So, What is Wholehearted Living?
What is wholehearted living?
If you ask someone from an older generation what it means to live wholeheartedly, you may be met with confusion. In fact, I received quite a few quizzical expressions and a little bit of laughter when I asked the question as if my parents and grandparents didn’t actually understand what I was asking.
“Wholehearted living would be a bit redundant, wouldn’t it?” and “Living is wholehearted by nature, isn’t it?” were the responses I got.
While the concept of “wholeheartedness” certainly isn’t new, its newness as an adjective to describe a way of life has become a type of catchphrase for creative entrepreneurs. Wholehearted living is this trend that conjures up images of freshly picked farmer’s market flowers, modern-yet-perfectly-historic farmhouses in neutral color palates (white marble or granite countertops are a must), and a minimalist lifestyle with no place for TVs or children’s toys or dog bones or your husband’s socks that somehow never get put away.
And while I am a huge fan of farmer’s markets and Joanna Gaines’s immeasurable talent for making historic homes functional, I can’t help but wonder what I would find enjoyable if I hadn’t seen this preconceived perfection. Media in all forms have been influencing human behavior since the dawn of time, and I am sure other generations have felt a similar struggle. However, in our globalized world, it is important to take intentional time away from what is trending and ask the hard, sometimes uncomfortable questions.
With the advent of social media marketing, now more than ever we are inundated with opinions, trends, and constant contact with those who push what’s “popular.” But what is important to you? Are you living sincerely? Are you doing things that make you happy? If social media didn’t exist and nobody knew what you were doing, or how your home was decorated or what you bought, would those things still bring you joy?
Last year I found myself in a situation where I cared so much about the Instagram opportunities I was about to have or the photos I could take, that I sacrificed quality time and memories with a lot of people. At my worst, I nearly ruined a fun trip I planned with my husband. I feel a slight twinge of regret when I see pictures from that time in my life, and I feel guilty about the emphasis I put on what I thought would be popular on Instagram. I wasn’t enjoying those moments; I was spending time and energy getting an aesthetically pretty picture so that it would appear that I was enjoying those moments. Saying it out loud is humbling. I was doing the exact opposite of wholehearted living.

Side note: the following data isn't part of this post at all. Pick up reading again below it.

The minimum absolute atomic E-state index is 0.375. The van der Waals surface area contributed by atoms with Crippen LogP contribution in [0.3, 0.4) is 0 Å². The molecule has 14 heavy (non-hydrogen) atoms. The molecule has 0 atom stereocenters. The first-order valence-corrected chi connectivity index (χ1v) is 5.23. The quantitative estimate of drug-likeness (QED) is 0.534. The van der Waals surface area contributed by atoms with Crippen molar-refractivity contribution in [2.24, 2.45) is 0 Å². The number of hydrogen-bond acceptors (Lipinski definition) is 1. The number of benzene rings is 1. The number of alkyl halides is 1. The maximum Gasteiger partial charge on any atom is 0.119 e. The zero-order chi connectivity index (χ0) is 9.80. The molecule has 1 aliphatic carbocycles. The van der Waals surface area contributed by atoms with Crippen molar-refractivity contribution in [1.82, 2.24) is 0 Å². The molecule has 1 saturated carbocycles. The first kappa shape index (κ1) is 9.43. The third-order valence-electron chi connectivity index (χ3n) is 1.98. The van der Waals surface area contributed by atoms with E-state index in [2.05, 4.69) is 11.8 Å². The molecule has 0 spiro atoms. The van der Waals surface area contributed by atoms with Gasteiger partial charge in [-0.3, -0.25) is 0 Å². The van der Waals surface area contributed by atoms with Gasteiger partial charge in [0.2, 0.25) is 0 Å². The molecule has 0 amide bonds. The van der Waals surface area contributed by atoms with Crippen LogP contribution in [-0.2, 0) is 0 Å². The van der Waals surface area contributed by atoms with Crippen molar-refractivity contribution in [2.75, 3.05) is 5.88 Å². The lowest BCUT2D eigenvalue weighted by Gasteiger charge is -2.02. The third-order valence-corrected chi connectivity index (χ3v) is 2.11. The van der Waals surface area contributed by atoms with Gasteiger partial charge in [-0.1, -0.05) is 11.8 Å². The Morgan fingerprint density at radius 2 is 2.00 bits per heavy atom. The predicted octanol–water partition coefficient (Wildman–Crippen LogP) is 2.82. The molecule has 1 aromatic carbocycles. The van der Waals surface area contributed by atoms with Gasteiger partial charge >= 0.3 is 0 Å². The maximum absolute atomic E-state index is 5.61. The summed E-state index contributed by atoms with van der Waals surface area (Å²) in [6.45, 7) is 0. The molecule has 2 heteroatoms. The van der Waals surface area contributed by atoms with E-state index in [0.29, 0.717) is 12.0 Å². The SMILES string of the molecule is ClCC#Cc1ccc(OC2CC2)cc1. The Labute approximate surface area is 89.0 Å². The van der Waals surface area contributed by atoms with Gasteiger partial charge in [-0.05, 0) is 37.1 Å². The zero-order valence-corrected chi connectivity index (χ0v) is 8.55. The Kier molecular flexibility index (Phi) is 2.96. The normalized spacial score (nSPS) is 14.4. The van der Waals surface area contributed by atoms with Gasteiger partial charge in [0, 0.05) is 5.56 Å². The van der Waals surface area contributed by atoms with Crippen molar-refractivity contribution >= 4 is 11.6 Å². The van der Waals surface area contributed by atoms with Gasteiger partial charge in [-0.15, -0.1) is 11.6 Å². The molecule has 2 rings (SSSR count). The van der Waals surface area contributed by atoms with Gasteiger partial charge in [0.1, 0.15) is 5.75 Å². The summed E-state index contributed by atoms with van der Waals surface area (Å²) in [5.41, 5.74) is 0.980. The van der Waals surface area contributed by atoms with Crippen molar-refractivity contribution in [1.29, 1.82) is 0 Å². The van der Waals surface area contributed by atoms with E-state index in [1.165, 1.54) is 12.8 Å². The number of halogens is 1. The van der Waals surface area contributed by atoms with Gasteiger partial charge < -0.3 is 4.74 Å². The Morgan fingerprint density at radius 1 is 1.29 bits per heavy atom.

Thankfully I caught myself before it got out of control. I realized that wholehearted living isn't the perfectly styled flat lay, or the perfectly poured latte art at an environmentally-conscious coffee shop, or the light and airy landscape photograph we so commonly see in our social media world today.
When I started living with sincerity and a commitment to my own values, I created a life that is more genuine, and ultimately, so much more enjoyable. This meant spending time at theme parks with neon signs and clashing aesthetics because I absolutely LOVE rollercoasters. Sometimes it meant sacrificing my Saturday morning farmers market plans so my husband could watch SportsCenter and eat cereal in bed. Either way, it definitely meant less time to worry about pictures I could take, and more time focused on what would make me (and my husband!) happy in that moment.
It’s an intimidating first step, but if you want to practice wholehearted living, you can do what I do.
When I make decisions, or when I find myself at a crossroads, I periodically ask myself a few questions:
- Would I be doing this activity/buying this item if I knew I couldn’t post about it on social media?
- If social media didn’t exist, would this activity/item bring me joy? Does it align with my values?
- Does this activity/item align with my short and/or long term goals?
Regardless of your preferences (and they may happen to be trendy, right now!), if you are making decisions based on what you love, and choosing what makes you happy without hesitation, you’re on the right track. As parting words, I would encourage you to integrate your happiness, your values, and your personal sense of self into your life so much so that “living wholeheartedly” actually becomes a redundant idea.